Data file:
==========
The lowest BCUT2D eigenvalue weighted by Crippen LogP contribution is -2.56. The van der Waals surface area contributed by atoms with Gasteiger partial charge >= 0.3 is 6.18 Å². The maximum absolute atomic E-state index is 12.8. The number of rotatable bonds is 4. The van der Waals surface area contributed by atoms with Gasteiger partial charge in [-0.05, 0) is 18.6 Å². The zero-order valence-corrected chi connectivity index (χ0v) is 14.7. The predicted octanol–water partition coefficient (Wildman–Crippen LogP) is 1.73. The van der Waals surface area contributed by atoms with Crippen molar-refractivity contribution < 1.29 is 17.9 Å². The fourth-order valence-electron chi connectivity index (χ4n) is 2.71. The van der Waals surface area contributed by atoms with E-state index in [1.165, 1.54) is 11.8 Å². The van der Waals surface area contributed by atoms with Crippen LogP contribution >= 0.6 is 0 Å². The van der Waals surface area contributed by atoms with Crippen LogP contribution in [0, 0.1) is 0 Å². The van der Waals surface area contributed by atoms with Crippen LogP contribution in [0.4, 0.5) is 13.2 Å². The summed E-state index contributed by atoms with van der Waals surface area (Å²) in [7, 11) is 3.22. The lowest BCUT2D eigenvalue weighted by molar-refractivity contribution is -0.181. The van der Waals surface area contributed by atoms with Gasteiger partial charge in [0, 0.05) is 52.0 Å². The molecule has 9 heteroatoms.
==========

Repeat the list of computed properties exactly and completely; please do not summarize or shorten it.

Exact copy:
The lowest BCUT2D eigenvalue weighted by Crippen LogP contribution is -2.56. The van der Waals surface area contributed by atoms with Gasteiger partial charge >= 0.3 is 6.18 Å². The maximum absolute atomic E-state index is 12.8. The number of rotatable bonds is 4. The van der Waals surface area contributed by atoms with Gasteiger partial charge in [-0.05, 0) is 18.6 Å². The zero-order valence-corrected chi connectivity index (χ0v) is 14.7. The predicted octanol–water partition coefficient (Wildman–Crippen LogP) is 1.73. The van der Waals surface area contributed by atoms with Crippen molar-refractivity contribution < 1.29 is 17.9 Å². The fourth-order valence-electron chi connectivity index (χ4n) is 2.71. The van der Waals surface area contributed by atoms with E-state index in [1.165, 1.54) is 11.8 Å². The van der Waals surface area contributed by atoms with Crippen LogP contribution >= 0.6 is 0 Å². The van der Waals surface area contributed by atoms with Crippen LogP contribution in [0, 0.1) is 0 Å². The van der Waals surface area contributed by atoms with Crippen LogP contribution in [0.4, 0.5) is 13.2 Å². The summed E-state index contributed by atoms with van der Waals surface area (Å²) in [7, 11) is 3.22. The lowest BCUT2D eigenvalue weighted by molar-refractivity contribution is -0.181. The van der Waals surface area contributed by atoms with Gasteiger partial charge in [0, 0.05) is 52.0 Å². The molecule has 9 heteroatoms.